HC Deb 16 June 1942 vol 380 cc1485-94

Motion made, and Question proposed, "That this House do now adjourn."—[Sir J. Edmondson.]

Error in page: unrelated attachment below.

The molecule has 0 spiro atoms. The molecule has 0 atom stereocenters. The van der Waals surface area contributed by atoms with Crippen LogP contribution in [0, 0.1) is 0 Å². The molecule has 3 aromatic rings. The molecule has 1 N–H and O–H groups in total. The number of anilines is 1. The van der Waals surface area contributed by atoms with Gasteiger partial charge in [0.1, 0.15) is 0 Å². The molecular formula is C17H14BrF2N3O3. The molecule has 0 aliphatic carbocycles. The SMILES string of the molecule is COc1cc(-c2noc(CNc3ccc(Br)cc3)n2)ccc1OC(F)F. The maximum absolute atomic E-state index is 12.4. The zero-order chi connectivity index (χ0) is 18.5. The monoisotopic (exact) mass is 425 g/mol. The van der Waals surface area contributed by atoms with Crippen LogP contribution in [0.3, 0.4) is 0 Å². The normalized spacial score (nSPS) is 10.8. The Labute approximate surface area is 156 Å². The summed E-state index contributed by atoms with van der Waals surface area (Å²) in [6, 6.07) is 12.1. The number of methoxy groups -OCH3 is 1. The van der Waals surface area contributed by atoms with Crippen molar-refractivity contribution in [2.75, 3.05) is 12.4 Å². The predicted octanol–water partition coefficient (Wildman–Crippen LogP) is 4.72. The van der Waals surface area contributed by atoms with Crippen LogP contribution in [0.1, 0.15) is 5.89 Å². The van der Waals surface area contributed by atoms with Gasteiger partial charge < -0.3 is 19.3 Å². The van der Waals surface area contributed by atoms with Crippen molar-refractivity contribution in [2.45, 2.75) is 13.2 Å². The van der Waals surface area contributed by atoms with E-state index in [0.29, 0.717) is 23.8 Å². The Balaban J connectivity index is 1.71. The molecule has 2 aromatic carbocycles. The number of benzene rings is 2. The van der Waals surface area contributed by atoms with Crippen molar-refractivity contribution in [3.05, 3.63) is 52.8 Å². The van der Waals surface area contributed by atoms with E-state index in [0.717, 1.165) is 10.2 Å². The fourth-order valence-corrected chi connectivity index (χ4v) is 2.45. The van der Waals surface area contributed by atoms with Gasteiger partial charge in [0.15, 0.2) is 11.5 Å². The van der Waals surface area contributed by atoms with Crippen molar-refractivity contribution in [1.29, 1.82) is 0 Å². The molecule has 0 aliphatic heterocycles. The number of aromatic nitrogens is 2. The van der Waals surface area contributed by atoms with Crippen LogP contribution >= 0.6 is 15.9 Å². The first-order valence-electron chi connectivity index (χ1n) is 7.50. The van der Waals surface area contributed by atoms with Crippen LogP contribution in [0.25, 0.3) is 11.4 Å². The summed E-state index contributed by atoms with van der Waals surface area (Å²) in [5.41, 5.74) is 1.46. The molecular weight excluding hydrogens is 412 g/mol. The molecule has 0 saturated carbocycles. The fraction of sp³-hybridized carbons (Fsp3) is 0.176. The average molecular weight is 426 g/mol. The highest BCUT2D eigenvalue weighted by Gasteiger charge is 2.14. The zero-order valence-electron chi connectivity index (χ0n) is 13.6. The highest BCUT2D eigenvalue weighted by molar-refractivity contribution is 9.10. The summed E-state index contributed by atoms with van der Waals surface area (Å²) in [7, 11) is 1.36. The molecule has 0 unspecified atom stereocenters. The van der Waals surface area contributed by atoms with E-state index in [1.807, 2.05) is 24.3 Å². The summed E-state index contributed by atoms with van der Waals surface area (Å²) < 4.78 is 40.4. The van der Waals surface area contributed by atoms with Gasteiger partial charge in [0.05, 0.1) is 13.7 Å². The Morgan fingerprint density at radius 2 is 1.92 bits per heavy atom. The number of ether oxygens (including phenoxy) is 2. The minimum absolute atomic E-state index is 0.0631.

Mr. Lawson (Chester-le-Street)